Monday, July 23, 2018

Quotes of Note

Each Monday, we share quotes we found encouraging, convicting, thought-provoking,  or all of the above.


I have been reading the poems of George Herbert. He used language with such brilliance. In his poem "Easter," the imagery revolves around music. The poem is unique in that it has one rhyme scheme for the first 18 verses and a different one for the remainder. You can check out the entire poem here. Have a look at the first part of the poem where he uses images of music:

Rise heart; thy Lord is risen. Sing his praise
Without delays,
Who takes thee by the hand, that thou likewise
With him mayst rise:
That, as his death calcined thee to dust,
His life may make thee gold, and much more, just.
Awake, my lute, and struggle for thy part
With all thy heart.
The cross taught all wood to resound his name,
Who bore the same.
His stretched sinews taught all strings, what key
Is best to celebrate this most high day.
Consort both heart and lute, and twist a song
Pleasant and long:
Or since all music is but three parts vied
And multiplied,
O let thy blessed Spirit bear a part,
And make up our defects with his sweet art.


This is a quote by B.B. Warfield from his review of Lewis Sperry Chafer's He That is Spiritual, with which he had strong disagreement.  Having grown up in a system of two-tiered Christianity, I wish someone had told me this a long time ago but better late than never.
He who believes in Jesus Christ is under grace, and his whole course, in its process and in its issue alike, is determined by grace, and therefore, having been predestined to be conformed to the image of God's Son, he is surely being conformed to that image, God Himself seeing to it that he is not only called and justified but also glorified. You may find Christians at every stage of this process, for it is a process through which all must pass; but you will find none who will not in God's own good time and way pass through every stage of it. There are not two kinds of Christians, although there are Christians at every conceivable stage of advancement towards the one goal to which all are bound and at which all shall arrive.


No matter how many times I've read Veith's introduction on the doctrine of vocation, I am encouraged to be reminded each time. Yes, the Scriptures are our daily bread. Yet, the literal sense in which He meets our physical needs as well, through such ordinary means, in contrast to Israel's supernatural manna that fell from the sky, helps me appreciate how much I depend on my neighbors daily. By God's good providence, I'm grateful for his provision:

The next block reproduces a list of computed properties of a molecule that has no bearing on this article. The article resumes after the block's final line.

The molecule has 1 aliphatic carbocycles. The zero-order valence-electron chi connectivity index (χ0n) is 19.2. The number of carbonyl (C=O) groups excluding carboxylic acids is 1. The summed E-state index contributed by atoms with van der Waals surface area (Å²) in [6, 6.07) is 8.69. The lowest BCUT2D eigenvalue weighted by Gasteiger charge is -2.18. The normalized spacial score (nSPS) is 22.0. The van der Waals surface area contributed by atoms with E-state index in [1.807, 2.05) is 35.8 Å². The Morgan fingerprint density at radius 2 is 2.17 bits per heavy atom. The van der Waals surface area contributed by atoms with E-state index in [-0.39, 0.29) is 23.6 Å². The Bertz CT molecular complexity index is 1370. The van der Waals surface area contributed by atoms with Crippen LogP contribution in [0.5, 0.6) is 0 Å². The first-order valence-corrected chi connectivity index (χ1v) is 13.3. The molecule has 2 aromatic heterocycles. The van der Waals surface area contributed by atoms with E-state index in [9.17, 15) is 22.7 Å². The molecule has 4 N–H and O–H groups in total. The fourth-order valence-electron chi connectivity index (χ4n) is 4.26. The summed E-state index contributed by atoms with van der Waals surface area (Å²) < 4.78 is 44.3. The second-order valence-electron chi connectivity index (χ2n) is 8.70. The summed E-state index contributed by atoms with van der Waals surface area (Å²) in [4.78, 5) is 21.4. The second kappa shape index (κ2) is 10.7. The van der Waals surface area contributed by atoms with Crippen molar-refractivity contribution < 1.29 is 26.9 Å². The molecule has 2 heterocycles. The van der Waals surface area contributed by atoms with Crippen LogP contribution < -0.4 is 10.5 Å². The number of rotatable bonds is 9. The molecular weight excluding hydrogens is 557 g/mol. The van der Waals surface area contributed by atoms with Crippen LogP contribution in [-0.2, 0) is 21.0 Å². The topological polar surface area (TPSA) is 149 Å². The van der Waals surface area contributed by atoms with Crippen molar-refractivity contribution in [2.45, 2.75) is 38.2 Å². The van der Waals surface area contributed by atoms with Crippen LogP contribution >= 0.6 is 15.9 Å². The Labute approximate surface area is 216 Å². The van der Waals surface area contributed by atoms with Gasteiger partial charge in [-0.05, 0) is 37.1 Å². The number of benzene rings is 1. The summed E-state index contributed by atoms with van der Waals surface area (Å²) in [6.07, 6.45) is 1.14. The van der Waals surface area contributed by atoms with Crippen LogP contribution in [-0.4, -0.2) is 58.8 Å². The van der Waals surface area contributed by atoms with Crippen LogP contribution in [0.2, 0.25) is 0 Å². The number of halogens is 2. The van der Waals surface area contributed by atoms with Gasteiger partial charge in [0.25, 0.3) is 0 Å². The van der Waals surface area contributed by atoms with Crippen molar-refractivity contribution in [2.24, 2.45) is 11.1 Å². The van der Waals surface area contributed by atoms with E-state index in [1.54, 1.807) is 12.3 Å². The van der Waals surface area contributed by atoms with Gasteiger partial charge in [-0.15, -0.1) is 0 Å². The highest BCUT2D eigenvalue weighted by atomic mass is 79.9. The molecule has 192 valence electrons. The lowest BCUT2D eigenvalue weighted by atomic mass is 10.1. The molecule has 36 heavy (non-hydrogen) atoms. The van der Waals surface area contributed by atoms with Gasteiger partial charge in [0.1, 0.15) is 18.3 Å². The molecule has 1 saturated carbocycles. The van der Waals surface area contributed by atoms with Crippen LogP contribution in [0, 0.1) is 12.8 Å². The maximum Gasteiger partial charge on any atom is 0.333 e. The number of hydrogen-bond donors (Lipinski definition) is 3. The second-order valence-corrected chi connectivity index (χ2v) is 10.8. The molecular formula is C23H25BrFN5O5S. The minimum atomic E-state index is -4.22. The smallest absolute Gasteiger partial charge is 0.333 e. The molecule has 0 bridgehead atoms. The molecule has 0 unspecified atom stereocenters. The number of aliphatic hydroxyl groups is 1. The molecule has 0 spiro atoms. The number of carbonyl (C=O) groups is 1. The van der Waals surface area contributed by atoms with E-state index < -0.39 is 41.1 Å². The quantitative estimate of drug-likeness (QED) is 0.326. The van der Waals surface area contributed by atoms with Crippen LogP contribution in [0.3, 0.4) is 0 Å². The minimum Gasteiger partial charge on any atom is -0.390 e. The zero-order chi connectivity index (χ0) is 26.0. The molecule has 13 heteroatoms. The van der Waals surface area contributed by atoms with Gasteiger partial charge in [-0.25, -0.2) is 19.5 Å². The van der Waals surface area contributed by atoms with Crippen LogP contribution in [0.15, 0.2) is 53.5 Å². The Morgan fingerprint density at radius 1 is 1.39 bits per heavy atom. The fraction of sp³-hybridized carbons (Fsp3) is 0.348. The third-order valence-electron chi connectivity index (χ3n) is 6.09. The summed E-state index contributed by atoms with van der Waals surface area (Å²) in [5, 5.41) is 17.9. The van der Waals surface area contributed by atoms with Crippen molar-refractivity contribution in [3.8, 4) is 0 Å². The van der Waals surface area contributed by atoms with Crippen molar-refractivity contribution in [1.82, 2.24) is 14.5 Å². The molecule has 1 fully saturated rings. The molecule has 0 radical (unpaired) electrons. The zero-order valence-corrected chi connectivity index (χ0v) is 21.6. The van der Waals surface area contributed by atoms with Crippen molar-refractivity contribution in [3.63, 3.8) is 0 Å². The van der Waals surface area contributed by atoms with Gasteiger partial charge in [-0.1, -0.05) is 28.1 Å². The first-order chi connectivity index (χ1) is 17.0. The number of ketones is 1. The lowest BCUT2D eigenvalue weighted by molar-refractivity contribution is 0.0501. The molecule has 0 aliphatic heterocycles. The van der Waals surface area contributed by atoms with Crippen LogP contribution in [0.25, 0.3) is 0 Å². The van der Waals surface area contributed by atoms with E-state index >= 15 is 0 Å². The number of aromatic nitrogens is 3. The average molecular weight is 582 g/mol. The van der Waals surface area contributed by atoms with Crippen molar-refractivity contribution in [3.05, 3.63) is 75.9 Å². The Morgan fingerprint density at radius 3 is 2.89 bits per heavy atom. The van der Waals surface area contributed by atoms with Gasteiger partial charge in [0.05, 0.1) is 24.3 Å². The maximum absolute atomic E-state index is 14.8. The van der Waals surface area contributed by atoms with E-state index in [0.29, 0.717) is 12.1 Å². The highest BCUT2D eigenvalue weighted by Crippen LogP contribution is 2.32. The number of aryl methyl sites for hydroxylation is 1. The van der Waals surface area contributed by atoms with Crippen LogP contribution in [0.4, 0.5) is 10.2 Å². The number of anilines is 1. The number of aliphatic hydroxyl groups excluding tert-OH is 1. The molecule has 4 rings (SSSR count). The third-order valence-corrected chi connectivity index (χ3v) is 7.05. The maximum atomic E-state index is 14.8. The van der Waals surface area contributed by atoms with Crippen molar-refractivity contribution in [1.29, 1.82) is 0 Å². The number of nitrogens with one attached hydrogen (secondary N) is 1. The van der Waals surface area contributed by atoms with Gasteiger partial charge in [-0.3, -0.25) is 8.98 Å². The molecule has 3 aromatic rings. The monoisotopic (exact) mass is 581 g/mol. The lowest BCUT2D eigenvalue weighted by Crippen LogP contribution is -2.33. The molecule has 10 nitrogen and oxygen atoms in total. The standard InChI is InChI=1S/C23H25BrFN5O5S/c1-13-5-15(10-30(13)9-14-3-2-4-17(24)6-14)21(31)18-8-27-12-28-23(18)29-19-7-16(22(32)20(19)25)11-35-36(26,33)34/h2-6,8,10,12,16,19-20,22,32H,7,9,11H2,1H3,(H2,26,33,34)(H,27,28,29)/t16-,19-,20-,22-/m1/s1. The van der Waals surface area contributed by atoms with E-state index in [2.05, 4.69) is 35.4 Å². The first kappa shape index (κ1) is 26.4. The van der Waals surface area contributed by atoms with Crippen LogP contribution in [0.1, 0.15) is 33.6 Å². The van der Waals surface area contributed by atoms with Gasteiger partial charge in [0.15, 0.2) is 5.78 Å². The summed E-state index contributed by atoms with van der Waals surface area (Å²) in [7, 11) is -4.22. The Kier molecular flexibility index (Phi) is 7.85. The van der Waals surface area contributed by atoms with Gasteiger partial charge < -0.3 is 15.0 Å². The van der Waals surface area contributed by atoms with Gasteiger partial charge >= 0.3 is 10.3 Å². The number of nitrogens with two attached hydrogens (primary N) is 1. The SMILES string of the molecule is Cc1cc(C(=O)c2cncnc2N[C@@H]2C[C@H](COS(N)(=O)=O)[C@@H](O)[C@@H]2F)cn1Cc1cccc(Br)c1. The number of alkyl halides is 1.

When we pray the Lord's Prayer, observed Luther, we ask God to give us this day our daily bread. And He does give us our daily bread. He does it by means of the farmer who planted and harvested the grain, the baker who made the flour into bread, the person who prepared our meal. We might today add the truck drivers who hauled the produce, the factory workers in the food processing plant, the warehouse men, the wholesale sale distributors, the stock boys, the lady at the checkout counter. Also playing their part are the bankers, futures investors, advertisers, lawyers, agricultural scientists, mechanical cal engineers, and every other player in the nation's economic system. All of these were instrumental in enabling you to eat your morning bagel.
- Gene Edward Veith, Jr., God at Work: Your Christian Vocation in All of Life (p. 13).


My little women's Bible study group is still working through the book of Jude, so I've been reading Doug Moo's commentary on Jude. In verse 20, before Jude gives his readers instructions on how to deal with the people in their church who have been influenced by false teaching, he commands them to build themselves up in their "most holy faith." At the beginning of Jude, he urged them to "contend for the faith that was once for all delivered to the saints" — to fight for the doctrine of the apostles and against the false teaching that was infiltrating their church— and now he urges them to strenthen themselves in the same once-for-all-delivered faith. Moo writes,
"Contending for the faith" does not mean only fighting against heretics to preserve Christian truth. It also means fighting against our own weakness and temptation so that we can maintain our own faith. Jude knows that you can never take a person's spiritual condition for granted. Thus, before he tells his readers how to confront those affected by the false teaching, he reminds them that they must take a good look at their own condition (vv. 20-21).
And later:
Moving ahead in the Christian life often involves looking to the past. The growth that Jude calls for is growth in "your most holy faith"—that "faith once for all entrusted to the saints" (v. 3). The foundation must be secure before the building can go up. We can never grow away from our roots; we can only grow through them. In the church today, there is an increasing flirtation with what is new. We want to hear what Christianity has to say about the latest fad or issue; we want to learn new things. But in our (legitimate)  eagerness ot push ahead, to stretch our understanding, to make the church relevant to a new age, we must always be careful to "secure our rear," as a general would put it. Solid understanding of Christian doctrine, the kind of understanding that changes hearts and minds—this is something we never grow away from. 

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